Saturday, March 29, 2008
Eating a scrambled tofu taco at Bouldin Creek Coffeehouse in Austin was one of my yes I can be vegan moments. Isa Chandra Moskowitz's recipe captures the deliciousness I had there. I adapt it by browning some soyrizo to start, then proceed with Isa's recipe. At the end, I add lots of baby spinach to wilt.
I'm still a "tofu pup", but so far I've learned that draining your tofu is the key to many recipes (sometimes called pressing the tofu). This can seem a little confusing to the novice. I found Compassionate Cooks' All About Tofu podcast helpful.
This scramble calls for the block tofu you find refrigerated in a plastic container, not the silken type in aseptic packages. Here's my standard set up. Pour the water off the tofu block and rinse briefly. Cut through the middle so you have two thinner slabs. Wrap in a towel, place on a plate, and stack a baking pan full of cans on top. I then drink my first cup of coffee while surfing vegan blogs to allow tofu to drain. By the time I finish my first mondo cup of coffee, it's time to prepare the scramble and my tofu is ready to go!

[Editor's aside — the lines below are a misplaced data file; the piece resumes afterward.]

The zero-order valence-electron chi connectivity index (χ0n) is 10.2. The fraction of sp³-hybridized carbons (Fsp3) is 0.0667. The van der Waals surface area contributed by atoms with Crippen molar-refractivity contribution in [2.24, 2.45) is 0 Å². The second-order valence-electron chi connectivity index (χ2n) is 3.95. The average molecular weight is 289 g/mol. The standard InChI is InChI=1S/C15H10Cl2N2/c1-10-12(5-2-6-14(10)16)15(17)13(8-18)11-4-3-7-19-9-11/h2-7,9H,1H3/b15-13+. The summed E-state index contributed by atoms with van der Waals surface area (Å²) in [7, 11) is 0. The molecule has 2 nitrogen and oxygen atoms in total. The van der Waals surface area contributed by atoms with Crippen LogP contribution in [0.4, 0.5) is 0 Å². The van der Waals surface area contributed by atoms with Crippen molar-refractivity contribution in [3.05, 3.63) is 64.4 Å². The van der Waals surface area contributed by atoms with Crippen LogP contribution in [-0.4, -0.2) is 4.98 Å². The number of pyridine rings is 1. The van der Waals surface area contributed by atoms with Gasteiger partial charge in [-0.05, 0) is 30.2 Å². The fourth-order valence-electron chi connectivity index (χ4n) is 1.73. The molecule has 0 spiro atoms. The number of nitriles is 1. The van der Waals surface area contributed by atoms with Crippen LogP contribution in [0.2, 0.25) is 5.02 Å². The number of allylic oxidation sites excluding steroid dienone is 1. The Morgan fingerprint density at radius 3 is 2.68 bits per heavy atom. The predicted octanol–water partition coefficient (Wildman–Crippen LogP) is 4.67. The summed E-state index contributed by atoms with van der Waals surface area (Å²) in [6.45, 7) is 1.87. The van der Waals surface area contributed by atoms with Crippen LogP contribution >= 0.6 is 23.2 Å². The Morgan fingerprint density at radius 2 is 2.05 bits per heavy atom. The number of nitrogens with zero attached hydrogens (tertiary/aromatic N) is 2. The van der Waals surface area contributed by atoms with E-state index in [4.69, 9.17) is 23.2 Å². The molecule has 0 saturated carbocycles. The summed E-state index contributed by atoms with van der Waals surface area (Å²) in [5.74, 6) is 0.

Thursday, March 27, 2008
Wednesday, March 26, 2008
My favorite thing about quinoa is that it's fun to say. KEEN-wah. Of course, there are more practical reasons to appreciate it as well.
So I wanted to use both quinoa and some White Wave "chicken" seitan in a recipe, and sure enough, Vegan Dad had the answer. His recipe is aptly named. It has wonderful coconut cream, spicy ginger, curry powder, plus cloves and allspice. Delicious KEEN-wah.
I've also been using a fresh ginger trick from Lynne Rossetto Kasper. My fresh ginger gets moldy before I can use it, so this is a great solution. Peel your fresh ginger by scraping with a spoon. Then slice into thin disks. Place on a cookie sheet and freeze. Transfer disks to a container and freeze. Use as needed.